Our chicken coop measures 6 ft x 6 ft with a 12 ft x 6 ft run area. We have 3 nesting boxes and perches for 8 chickens. We spent approximately $600.00 on materials and a lot of hard labor!
It took about 4 solid weekends to complete, thanks in part to my Finnish engineer friend who was the genius behind the design and construction!
NEW pictures posted including a new gate to separate the chickens from the dogs, who tend to get a little feisty at times and the chickens get annoyed.
Building a coop – Instructions
Put the coop in a high spot. You want to make sure the coop and the yard will not accumulate puddles of water during a rain storm.
Determine how big the coop needs to be. Laying hens need 1 1/2 to 2 square feet per bird on the inside of the coop. The chickens will need 8 to 10 square feet per bird in the yard area.
Sketch out your design on paper. Be sure to include a door large enough for you to enter the coop to collect eggs and clean. Consider putting windows on the south facing side for ventilation in the summer and to allow the sun to warm the coop in winter.
Look around your property to see what you already have available to build the chicken coop with. Scrap lumber, plywood or even an old shed can be used.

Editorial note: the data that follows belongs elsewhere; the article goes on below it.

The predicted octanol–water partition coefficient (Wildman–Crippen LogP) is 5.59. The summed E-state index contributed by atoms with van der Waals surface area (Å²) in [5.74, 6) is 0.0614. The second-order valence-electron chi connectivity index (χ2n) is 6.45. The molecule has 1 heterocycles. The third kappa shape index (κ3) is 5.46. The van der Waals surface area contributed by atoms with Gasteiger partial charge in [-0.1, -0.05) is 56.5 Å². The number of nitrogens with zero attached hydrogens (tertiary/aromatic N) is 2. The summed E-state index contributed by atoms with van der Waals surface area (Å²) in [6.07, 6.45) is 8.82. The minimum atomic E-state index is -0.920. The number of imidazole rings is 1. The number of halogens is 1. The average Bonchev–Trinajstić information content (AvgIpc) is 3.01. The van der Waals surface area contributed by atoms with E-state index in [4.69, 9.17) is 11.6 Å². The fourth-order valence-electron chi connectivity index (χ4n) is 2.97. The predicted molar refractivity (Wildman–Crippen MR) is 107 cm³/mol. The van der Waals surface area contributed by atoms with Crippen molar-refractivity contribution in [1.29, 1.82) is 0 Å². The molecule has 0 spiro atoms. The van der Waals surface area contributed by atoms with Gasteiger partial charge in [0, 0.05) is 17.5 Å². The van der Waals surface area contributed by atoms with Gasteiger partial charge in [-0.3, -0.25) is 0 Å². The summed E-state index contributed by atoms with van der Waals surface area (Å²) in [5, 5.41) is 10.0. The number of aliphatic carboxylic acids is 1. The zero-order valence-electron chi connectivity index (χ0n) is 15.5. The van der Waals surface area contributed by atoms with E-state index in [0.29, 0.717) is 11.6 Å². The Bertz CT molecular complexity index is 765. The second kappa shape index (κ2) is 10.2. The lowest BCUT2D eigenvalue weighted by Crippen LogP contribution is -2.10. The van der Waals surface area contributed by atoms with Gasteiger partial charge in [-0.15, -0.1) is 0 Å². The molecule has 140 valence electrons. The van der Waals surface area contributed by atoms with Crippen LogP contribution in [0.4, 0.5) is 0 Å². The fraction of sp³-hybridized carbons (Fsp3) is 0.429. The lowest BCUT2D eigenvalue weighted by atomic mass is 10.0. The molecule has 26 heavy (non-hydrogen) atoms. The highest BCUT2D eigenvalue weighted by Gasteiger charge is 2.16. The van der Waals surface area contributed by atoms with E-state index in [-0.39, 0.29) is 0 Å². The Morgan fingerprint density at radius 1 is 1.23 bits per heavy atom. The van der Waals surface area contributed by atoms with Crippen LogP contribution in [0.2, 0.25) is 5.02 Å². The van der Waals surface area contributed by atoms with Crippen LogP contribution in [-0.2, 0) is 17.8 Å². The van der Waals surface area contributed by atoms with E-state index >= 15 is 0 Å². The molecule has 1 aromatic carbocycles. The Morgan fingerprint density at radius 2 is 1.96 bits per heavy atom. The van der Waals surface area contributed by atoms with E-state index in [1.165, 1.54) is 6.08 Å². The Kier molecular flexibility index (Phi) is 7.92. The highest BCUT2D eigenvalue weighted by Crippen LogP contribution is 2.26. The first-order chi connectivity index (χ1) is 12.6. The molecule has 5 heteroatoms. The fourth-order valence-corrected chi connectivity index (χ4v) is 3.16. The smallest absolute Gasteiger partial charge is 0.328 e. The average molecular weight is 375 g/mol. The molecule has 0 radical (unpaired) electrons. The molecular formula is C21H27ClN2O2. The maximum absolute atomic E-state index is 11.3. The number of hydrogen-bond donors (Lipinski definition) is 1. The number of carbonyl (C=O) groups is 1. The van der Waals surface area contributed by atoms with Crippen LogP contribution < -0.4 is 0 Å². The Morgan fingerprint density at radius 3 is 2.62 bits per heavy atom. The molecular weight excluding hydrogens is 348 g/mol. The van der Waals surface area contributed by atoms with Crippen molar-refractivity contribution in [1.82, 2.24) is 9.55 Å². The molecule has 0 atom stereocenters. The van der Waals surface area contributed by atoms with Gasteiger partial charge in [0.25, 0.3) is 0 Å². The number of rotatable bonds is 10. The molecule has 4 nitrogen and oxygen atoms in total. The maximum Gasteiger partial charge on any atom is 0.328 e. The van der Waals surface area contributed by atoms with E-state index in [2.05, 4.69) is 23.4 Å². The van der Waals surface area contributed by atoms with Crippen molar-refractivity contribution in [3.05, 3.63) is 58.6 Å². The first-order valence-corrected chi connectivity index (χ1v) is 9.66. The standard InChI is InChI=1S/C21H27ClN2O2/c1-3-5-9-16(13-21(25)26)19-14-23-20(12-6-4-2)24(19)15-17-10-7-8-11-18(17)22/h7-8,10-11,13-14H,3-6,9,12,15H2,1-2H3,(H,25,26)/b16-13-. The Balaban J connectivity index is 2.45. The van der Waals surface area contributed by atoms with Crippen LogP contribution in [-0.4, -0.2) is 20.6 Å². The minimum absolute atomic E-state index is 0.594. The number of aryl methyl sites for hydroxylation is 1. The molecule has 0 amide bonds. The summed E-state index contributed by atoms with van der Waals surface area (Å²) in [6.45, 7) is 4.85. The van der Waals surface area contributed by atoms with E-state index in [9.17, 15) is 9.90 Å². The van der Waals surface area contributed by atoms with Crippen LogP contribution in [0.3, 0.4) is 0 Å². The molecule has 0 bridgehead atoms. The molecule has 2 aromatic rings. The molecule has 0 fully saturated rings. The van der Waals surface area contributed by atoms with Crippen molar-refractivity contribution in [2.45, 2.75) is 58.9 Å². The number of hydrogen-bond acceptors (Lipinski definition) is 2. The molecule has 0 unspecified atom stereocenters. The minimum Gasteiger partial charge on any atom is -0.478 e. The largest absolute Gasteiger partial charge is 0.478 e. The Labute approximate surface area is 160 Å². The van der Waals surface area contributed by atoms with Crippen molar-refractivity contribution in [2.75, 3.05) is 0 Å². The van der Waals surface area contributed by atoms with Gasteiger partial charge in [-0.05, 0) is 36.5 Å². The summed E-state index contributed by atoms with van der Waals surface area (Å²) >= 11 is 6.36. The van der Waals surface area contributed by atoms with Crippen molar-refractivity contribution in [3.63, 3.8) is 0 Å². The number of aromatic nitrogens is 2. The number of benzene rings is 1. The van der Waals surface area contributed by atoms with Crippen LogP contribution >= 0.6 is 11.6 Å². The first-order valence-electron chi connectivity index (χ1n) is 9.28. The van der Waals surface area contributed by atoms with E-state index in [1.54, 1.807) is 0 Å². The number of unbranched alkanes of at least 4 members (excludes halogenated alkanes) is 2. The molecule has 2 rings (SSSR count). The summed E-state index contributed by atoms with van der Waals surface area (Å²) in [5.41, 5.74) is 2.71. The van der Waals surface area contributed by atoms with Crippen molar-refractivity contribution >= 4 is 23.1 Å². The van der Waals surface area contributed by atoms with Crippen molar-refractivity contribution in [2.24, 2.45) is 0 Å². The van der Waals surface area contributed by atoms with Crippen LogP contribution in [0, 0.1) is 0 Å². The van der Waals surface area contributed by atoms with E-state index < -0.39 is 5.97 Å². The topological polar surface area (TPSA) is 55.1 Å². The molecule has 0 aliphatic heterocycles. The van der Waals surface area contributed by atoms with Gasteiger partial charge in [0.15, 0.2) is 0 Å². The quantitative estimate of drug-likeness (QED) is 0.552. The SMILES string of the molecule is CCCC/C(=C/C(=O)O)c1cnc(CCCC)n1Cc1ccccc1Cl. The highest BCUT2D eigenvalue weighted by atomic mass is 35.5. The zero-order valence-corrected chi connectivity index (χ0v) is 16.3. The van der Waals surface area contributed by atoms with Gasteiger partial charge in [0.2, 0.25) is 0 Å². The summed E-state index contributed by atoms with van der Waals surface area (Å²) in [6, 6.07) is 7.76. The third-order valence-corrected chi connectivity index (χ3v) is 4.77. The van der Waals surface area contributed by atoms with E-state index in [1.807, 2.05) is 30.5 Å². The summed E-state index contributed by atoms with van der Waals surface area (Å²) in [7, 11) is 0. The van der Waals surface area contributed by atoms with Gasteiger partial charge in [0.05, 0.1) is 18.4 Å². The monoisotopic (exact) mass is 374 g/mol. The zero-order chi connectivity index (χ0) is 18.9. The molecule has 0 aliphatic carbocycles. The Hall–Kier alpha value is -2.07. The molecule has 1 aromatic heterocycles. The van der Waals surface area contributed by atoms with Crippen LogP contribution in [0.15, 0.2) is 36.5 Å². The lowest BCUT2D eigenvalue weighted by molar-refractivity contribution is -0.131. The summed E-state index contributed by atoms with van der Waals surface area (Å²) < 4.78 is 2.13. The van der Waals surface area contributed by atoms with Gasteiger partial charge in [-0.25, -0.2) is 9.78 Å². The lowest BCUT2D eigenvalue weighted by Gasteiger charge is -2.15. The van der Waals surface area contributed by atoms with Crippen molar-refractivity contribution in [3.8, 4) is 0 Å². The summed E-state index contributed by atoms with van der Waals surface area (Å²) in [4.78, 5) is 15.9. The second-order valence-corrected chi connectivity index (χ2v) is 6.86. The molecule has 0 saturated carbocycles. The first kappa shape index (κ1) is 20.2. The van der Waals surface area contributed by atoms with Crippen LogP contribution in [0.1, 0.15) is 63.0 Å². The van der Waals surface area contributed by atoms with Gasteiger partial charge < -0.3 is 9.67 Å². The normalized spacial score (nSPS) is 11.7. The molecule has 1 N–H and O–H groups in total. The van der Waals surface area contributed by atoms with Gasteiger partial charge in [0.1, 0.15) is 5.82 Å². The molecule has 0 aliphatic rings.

Map out the inside of the coop. You need a nest box for every 4 to 5 laying hens in your flock. You also need 6 to 10 inches of perch space for each chicken.
Purchase any additional building materials based on your plans. Buy chicken wire or other fencing to enclose the yard. Pick up feeders, waterers and straw.
Construct the chicken coop so the front and the yard area face towards the south. Slope the roof so that rain does not run off directly over the door.
Cover any windows securely with chicken wire to keep predators out. You can install sliding glass windows if you want to be able to completely close off the openings but still let light in.
Place a latch on the door so you can secure the coop when necessary.
Install the nest boxes and the perches along the walls of the coop. Perches need to be 3 to 4 feet off the ground. Fill the boxes with straw.
Fence the entire yard with chicken wire or other fencing. It should be 4 feet high. Bury the fencing 12 inches deep and angling out away from the yard. This keeps predators from digging into the yard.
Cover the yard area with netting to keep hawks and owls from preying on the hens. You can also plant millet or other tall grasses in the yard to give the chickens some cover.
Hang the feeders and waterers in the yard so that the trays are about the height of the chickens backs. Keeping them off the ground prevents the chickens from getting dirt in the food and water.